I know there are a lot of people who scoff at both accupuncture and chiro. I have used both on my own body to help heal a ruptured disc at my L5. I know that it helps Ashke. He trusts Dr D and will share information with her that he might hide from me because he doesn't want me to be disappointed. However, as our relationship has progressed, I am more and more aware of what is going on with him. I missed the T16. But I knew there was something wrong. He was happy and moving well when we were done.
Dr D said it was a good thing I didn't try to ride him. The vertebrae that was tied up (restricted) was one that would have caused him to buck. And his back was super sore, so I'm just as glad I didn't try to force the issue. She is pretty sure that the reason he was out at the T16 was due to the mattress escapade (as she put it): when I came off I held onto the rein, which is a continuous loop, and he kept rearing. The combination of those two things was enough to twist his back out of whack. So, lesson learned: no more monkeys jumping on the bed.
We loaded up and headed to the barn. I dropped him off, talked to Amanda about what Dr D found, then J and I headed home. We changed, got lunch and then headed for Colorado Springs to pick up a Thule cargo rack for Antiope. (Costco car buying program gave us a coupon for 50% off one accessory up to $400). As we were getting ready to go, Skittle begged to be allowed to go with us, so we decided to try out the car with the dogs. When we got south of Castle Rock the traffic slowed to a standstill and I decided we would not be taking I-25 home.
We forgot to put a blanket or bed in the back for the dogs to lay on.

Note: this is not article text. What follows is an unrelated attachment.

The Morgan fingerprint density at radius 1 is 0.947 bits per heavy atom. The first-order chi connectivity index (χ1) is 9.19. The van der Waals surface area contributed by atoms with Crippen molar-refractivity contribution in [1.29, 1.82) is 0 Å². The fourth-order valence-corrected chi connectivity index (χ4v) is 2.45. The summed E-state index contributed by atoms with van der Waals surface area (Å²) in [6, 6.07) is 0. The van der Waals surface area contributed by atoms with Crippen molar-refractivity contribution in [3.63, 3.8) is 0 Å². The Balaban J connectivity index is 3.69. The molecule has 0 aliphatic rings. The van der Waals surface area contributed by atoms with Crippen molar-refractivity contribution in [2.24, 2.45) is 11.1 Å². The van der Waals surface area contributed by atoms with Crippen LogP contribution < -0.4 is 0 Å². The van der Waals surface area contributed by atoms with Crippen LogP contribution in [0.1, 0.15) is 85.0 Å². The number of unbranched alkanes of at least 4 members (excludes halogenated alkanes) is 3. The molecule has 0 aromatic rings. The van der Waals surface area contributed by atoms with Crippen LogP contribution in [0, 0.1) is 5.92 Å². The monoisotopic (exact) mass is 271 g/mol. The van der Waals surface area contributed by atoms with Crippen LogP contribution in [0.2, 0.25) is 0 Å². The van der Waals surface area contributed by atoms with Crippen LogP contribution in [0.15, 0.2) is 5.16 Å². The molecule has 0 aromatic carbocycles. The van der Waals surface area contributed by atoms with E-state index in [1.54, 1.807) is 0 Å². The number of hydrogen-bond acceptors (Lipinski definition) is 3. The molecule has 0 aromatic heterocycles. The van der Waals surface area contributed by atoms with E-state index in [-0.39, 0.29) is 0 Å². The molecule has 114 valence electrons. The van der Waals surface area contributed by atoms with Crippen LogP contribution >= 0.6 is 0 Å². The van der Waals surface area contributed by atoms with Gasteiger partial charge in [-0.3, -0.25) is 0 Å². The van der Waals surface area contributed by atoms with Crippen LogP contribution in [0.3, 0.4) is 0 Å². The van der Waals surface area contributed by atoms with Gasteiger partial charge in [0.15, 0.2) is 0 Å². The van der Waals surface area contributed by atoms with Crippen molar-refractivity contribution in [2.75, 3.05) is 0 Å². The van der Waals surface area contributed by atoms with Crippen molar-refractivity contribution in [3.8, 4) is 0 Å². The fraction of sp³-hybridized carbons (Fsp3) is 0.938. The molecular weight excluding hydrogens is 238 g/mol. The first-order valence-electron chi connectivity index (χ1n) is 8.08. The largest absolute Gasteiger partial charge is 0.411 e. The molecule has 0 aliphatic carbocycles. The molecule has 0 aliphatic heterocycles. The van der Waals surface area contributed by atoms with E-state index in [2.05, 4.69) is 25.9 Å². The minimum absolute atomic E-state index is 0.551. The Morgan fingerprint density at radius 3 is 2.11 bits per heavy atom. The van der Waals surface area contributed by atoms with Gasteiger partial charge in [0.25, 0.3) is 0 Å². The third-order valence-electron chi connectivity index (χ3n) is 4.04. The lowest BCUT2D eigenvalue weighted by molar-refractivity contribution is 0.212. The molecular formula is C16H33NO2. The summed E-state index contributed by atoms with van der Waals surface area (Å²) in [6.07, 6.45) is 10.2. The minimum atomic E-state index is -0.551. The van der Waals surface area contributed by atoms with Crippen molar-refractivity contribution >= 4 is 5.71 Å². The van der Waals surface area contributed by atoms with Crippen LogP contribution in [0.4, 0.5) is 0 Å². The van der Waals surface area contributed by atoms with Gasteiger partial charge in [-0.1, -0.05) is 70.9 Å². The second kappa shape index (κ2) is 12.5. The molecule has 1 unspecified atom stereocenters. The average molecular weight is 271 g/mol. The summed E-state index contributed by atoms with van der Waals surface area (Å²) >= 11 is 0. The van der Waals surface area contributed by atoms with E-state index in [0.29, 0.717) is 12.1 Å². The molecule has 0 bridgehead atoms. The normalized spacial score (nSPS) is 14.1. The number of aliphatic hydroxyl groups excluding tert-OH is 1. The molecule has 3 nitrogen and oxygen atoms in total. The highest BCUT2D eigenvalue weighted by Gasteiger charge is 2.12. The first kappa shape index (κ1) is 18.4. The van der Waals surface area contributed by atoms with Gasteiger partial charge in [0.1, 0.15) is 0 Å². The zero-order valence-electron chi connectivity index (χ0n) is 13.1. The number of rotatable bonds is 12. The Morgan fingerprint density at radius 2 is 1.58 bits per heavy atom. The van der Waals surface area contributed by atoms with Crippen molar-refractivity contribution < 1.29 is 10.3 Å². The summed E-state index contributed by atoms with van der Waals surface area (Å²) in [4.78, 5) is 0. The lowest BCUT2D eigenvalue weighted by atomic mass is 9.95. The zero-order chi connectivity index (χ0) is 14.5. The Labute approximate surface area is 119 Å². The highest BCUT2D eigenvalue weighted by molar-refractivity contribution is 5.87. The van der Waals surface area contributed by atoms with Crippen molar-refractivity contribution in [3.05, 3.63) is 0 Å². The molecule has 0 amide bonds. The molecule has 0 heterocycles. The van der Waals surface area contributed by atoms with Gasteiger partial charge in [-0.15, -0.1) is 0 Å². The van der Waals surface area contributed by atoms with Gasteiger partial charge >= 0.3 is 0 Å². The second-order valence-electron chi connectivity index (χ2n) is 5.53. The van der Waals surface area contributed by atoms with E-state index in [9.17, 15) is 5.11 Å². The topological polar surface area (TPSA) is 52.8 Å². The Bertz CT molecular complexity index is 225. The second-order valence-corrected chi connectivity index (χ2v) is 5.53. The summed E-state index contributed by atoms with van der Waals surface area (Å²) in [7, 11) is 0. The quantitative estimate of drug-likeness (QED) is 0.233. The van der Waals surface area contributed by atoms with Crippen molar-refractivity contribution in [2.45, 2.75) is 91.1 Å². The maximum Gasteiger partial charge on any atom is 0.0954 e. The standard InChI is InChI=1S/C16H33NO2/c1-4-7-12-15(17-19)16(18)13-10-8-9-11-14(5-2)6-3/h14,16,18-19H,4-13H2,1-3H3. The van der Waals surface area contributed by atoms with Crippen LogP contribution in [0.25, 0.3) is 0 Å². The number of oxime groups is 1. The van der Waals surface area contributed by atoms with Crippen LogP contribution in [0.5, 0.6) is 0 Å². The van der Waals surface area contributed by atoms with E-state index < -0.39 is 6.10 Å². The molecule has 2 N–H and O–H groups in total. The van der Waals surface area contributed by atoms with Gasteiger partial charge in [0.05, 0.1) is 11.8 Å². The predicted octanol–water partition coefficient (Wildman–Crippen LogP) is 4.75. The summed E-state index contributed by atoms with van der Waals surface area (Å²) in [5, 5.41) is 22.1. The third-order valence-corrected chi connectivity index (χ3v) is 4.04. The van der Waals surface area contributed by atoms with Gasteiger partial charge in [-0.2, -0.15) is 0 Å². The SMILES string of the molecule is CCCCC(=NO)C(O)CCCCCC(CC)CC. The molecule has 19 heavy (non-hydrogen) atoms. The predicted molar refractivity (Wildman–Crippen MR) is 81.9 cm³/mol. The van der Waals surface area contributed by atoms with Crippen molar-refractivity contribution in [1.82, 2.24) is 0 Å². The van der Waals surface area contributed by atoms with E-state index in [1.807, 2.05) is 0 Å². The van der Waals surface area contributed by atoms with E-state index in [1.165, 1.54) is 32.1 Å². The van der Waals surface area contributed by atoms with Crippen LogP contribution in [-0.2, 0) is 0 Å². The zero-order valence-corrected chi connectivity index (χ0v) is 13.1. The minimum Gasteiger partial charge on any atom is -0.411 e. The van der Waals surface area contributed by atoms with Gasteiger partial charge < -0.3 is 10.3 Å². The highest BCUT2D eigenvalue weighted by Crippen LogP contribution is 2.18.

Skittle insists on sitting on J's lap.
When we got to the dealership, we brought the dogs inside and waited while they processed our order. I had called ahead and asked about the rack, being told that they could install it while we waited, but we discovered that wasn't the truth. It was in a box and they weren't real excited about putting it together for us. We opted to take the rack home in the box, but that kind of crapped our dogs' style.
So hard to share.
I opted to drive home through the mountains, taking 24 to Woodland Park, then turning north toward Deckers. It was much cooler, being about 71 rather than the 95 we had been driving in, and the mountain road was awesome to test out the handling of Antiope. And let me tell you, I was pretty freaking impressed. She handled the winding roads very well and had plenty of acceleration.
A few miles out of Woodland Park, I took a turn off with National Forest access. We drove back away from the road, got out and let the dogs run. J and I hiked up the trail with them about fifteen minutes.
Big rocks in the distance
These were so cool.
There were a bunch of logs laid up against an opening in the rock.
J climbed up to look.
The huge rocks formed a ring around this space.
I feel almost an obsession to go back in climbing shoes and get into that space.
It feels sacred.
We hiked around the outside of the rocks and finally came to a spot I thought would get us inside. J climbed through and ended up next the to leaning logs. Climbing the logs was the only way to get in. Well, or free climbing the rocks around the outside, which we didn't have the gear for. We didn't go inside because we weren't sure how we would get out.
Berkendorks were not the best choice.
Walking around the outside.
There was more than one reason why I was drawn to these rocks.
On the way back, through the winding canyon into and out of Deckers, Skittle sat in the front seat. It was so funny to both J and I when we realized that she was leaning in advance of the curves in the road. She was watching the road and would brace herself depending on which direction the road was curving. Very smart doggo.
She loves looking out the front window.
And sticking her head out.
Being Co-copilot doggo
It was a great way to spend the day with J and the pupperinos.